Outcome: The Incident Response Team deduced that ample time had been offered to the individual to provide the information. As such, and due to the financial severity of the situation, the Incident Response Team took steps to remove the reported person from organizing roles. The individual eventually provided the requested information and was able to regain roles. 

Due to the unique nature of this situation, a reminder and clarification around the process were shared with the community

Report #4

In July 2023, reports alleged financial fraud by a WordCamp. 

Outcome: This report is still under investigation.

Report #5

In September 2023, reports shared that a member and speaker of the local community was directly insulting other community members and expressing derogatory comments.

Outcome: The Incident Response Team’s inquiry learned that the individual’s behavior did violate the Code of Conduct. They were removed as a speaker from an upcoming event and issued a warning.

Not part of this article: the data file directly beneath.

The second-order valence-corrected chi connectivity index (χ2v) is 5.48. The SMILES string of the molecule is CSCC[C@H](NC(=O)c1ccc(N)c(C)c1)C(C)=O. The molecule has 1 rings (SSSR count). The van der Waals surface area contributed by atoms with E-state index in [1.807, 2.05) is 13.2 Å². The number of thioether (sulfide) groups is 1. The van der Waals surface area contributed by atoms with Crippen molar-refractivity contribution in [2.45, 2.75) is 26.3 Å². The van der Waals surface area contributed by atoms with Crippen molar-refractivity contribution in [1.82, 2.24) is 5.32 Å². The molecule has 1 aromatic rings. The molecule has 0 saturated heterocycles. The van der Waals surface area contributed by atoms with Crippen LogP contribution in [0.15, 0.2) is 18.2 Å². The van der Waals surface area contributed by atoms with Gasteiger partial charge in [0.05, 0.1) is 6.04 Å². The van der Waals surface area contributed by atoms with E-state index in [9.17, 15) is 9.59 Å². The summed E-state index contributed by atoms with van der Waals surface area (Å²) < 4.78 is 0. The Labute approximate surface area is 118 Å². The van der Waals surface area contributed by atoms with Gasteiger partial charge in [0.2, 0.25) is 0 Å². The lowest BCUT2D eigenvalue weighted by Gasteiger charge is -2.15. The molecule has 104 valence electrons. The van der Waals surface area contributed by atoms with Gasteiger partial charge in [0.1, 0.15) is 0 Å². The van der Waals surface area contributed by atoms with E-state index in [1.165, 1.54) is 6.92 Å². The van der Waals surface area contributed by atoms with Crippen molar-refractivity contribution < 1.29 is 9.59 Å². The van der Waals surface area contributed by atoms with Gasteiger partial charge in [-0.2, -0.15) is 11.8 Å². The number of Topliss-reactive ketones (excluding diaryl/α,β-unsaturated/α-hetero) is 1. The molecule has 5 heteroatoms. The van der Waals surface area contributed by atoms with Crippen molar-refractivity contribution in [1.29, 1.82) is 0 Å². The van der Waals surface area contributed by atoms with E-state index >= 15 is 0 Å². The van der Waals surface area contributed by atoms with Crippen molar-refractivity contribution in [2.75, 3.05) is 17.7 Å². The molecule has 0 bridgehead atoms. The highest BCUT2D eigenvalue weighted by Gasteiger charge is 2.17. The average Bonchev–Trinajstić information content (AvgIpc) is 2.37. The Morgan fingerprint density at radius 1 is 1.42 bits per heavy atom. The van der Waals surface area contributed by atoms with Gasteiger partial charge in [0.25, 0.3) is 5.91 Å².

Report #6

In August 2023, a WordCamp attendee found an unwrapped condom hidden in the roll of toilet paper at the venue. 

Outcome: Incident Response Team members reported this to the venue, requesting increased security. 

Report #7

In September 2023, reports alleged hostile and aggressive behavior from one community member to another. 

Outcome: After an inquiry, the Incident Response Team issued a warning to the parties involved with a reminder of the Code of Conduct in place for all events. 

Report #8

In September 2023, reports alleged insulting and derogatory comments from one community member to another.

Outcome: This report is still under investigation.

Report #9

In August 2023, reports alleged harassing and inappropriate behavior from one community organizer to another. 

Outcome: This report is still under investigation

Report #10

In September 2023, community members reported an unfair banning from wp.org and requested additional review. 

Outcome: This report has gone through an investigation and is now working toward a resolution.

Report #11

A WordCamp attendee reported frustration with the organizing team.